Cirelli struck again at 19:07, blowing by a seemingly uninterested Scheifele to get open on the rush, take a feed from Palat and beat Hellebuyck once again.
If Maurice read his troops the riot act during the intermission, it didn’t work. Kucherov scored his second of the game at 7:21, and then Carter Verhaeghe ended Hellebuyck’s night at 11:10 of the middle frame when he scored on a shot the No. 1 netminder would surely want back.
“We are just not defensively competitive enough in that game to win. We gave up six shots in the first and three ended up in the back of the net. First, third, fourth, fifth goal, we should be fairly even strength at times in those plays. And they either outskated us or beat us to the net hard,” said Maurice.
“First goal we’re there. Third one as well we’ve got body position. Fourth one and the fifth one, we’ve got to win those battles. It’s not about how many goals you score in this league. It’s the final score that matters.”
Jack Roslovic gave the crowd something to finally cheer about when he scored his ninth of the year 34 seconds later, finishing off a nice pass from Mathieu Perreault.
Cirelli, who began the night with nine goals on the season, finished off his first NHL hat trick at 7:48 of the third period, once again on an odd-man rush. He actually banked the puck in off the stick of Jets defenceman Dmitry Kulikov. And then Alex Killorn got in on the scoring party, converting the touchdown at 10:45 to make it even more of a laugher.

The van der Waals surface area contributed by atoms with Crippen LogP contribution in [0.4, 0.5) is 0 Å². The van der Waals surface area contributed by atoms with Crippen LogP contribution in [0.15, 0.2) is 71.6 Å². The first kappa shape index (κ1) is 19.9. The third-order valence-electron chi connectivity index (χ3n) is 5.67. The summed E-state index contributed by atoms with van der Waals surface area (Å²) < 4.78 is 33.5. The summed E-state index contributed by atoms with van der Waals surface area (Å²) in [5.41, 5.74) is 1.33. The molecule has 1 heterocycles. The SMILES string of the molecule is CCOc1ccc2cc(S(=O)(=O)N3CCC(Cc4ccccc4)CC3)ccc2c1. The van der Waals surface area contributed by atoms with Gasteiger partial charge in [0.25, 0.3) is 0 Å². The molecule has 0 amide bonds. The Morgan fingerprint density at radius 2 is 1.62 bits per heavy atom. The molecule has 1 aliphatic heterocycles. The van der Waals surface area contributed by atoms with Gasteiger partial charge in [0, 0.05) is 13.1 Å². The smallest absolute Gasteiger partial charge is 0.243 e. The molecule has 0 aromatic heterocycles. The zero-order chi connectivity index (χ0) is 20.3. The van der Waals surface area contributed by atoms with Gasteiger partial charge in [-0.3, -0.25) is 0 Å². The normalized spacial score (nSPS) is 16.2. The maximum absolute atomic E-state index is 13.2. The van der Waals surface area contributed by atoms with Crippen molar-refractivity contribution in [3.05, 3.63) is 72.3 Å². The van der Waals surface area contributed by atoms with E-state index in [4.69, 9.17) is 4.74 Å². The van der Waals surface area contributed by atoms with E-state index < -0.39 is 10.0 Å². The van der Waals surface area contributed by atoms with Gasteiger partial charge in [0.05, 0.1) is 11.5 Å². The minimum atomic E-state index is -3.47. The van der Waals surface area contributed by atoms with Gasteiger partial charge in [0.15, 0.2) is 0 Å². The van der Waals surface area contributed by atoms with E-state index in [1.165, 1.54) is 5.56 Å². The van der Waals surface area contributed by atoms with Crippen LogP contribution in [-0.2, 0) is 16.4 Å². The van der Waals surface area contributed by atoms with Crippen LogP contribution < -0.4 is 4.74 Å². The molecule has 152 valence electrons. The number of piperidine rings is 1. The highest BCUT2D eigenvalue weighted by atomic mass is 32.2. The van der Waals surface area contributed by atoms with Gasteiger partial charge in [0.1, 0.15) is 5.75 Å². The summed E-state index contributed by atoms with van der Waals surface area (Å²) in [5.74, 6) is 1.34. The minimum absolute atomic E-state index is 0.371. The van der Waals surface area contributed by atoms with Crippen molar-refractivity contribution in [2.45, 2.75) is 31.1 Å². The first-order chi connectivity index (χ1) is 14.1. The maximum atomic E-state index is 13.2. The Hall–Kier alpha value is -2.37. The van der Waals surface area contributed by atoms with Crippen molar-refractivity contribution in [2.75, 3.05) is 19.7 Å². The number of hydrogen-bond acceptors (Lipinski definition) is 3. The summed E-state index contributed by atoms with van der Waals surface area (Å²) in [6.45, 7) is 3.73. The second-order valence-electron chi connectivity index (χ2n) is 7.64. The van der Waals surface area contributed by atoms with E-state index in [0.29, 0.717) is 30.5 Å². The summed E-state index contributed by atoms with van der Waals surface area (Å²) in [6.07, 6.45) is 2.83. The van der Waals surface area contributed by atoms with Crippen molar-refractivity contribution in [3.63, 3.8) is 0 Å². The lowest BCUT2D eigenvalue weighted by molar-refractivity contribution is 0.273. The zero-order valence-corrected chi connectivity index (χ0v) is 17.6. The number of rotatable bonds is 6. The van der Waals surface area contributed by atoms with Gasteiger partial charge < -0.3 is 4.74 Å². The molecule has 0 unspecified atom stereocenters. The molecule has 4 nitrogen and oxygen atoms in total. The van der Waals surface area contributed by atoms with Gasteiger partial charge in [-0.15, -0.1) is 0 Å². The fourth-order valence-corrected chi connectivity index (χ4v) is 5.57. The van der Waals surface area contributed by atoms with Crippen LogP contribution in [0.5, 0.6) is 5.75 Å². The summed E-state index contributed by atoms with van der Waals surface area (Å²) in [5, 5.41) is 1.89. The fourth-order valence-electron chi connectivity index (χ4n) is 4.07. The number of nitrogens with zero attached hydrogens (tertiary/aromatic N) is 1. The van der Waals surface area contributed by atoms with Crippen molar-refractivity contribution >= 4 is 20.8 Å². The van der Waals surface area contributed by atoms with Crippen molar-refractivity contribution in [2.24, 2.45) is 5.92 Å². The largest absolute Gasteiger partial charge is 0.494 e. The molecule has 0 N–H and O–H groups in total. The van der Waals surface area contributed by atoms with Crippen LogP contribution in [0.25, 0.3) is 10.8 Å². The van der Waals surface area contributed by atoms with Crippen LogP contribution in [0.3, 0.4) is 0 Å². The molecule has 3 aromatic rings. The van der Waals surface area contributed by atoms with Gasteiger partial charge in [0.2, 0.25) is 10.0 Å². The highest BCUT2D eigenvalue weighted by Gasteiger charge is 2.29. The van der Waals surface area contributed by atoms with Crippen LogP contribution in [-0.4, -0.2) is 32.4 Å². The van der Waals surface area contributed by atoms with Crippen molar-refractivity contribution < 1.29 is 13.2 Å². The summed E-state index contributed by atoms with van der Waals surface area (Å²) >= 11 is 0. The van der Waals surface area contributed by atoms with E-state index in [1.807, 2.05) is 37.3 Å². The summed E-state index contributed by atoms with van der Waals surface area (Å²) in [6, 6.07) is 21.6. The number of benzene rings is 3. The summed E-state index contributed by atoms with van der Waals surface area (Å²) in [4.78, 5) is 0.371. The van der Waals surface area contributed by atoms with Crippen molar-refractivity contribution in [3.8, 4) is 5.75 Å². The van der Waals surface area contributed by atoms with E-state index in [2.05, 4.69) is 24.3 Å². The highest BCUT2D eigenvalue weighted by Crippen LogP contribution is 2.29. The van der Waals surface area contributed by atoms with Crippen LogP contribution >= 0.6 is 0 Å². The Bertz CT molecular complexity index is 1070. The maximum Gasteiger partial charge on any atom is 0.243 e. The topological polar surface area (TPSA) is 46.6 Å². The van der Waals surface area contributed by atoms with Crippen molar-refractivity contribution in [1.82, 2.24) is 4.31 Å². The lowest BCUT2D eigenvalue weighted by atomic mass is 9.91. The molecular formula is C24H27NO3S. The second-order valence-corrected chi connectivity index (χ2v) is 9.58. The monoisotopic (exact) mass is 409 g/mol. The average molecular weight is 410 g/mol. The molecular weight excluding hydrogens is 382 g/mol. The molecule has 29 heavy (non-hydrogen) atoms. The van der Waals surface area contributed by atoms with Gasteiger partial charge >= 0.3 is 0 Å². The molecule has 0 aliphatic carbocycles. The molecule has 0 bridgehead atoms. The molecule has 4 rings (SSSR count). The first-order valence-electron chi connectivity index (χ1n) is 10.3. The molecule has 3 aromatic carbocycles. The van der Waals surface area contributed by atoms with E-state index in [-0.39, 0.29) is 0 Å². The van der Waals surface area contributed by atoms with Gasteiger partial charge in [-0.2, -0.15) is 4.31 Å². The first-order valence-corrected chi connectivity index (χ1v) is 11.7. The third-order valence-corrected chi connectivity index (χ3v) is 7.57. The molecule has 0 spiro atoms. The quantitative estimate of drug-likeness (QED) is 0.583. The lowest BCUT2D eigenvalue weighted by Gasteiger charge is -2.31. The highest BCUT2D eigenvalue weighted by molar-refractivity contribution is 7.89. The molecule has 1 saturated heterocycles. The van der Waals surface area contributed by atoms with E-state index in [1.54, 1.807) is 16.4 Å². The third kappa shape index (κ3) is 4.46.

Nikolaj Ehlers looked to have scored a second goal for Winnipeg, but officials ruled Nick Shore interfered with Lightning starter Andrei Vasilevskiy. The Jets could have challenged — and may have had a strong case that Shore was shoved into the goalie — but Maurice opted not to.
“Because it’s a 7-1 game and I’ve got very little faith that it’s going to go my way. You’ve got to overturn those. And the last thing we need is another guy breaking another bone killing a penalty (if the challenge was unsuccessful) at the end of a 7-1 game and I don’t give a rat’s ass that we made it 7-2,” said Maurice.
Vasilevskiy stopped 30 shots.
Scheifele, Kyle Connor and Luca Sbisa all finished the night minus-four, while Patrik Laine and Anthony Bitetto were minus-three. Great scores on the golf course. Dreadful numbers when you’re talking plus/minus in a hockey game.
“We’ll look at it on video, wash that one off and get ready for Chicago. It’s out of our control now. We had a stinker, and we’ve got to move on,” said Scheifele.
Winnipeg now hits the road for three straight games heading into next weekend’s all-star break. They begin Sunday in Chicago, followed by stops Tuesday in Carolina and Wednesday in Columbus.
“You never want to have a crappy one like that. We know we have a big game, we know we only have one day in between, we’ve got to get ready for a big Central Division matchup. We’ve got to fix what didn’t go well, go over it on video, have a hard practice (today) and prepare for another tough one.”
Mike McIntyre grew up wanting to be a professional wrestler. But when that dream fizzled, he put all his brawn into becoming a professional writer.
Updated on Friday, January 17, 2020 9:53 PM CST: Adds photos
Updated on Friday, January 17, 2020 10:40 PM CST: Full write through
Updated on Friday, January 17, 2020 11:40 PM CST: Final version.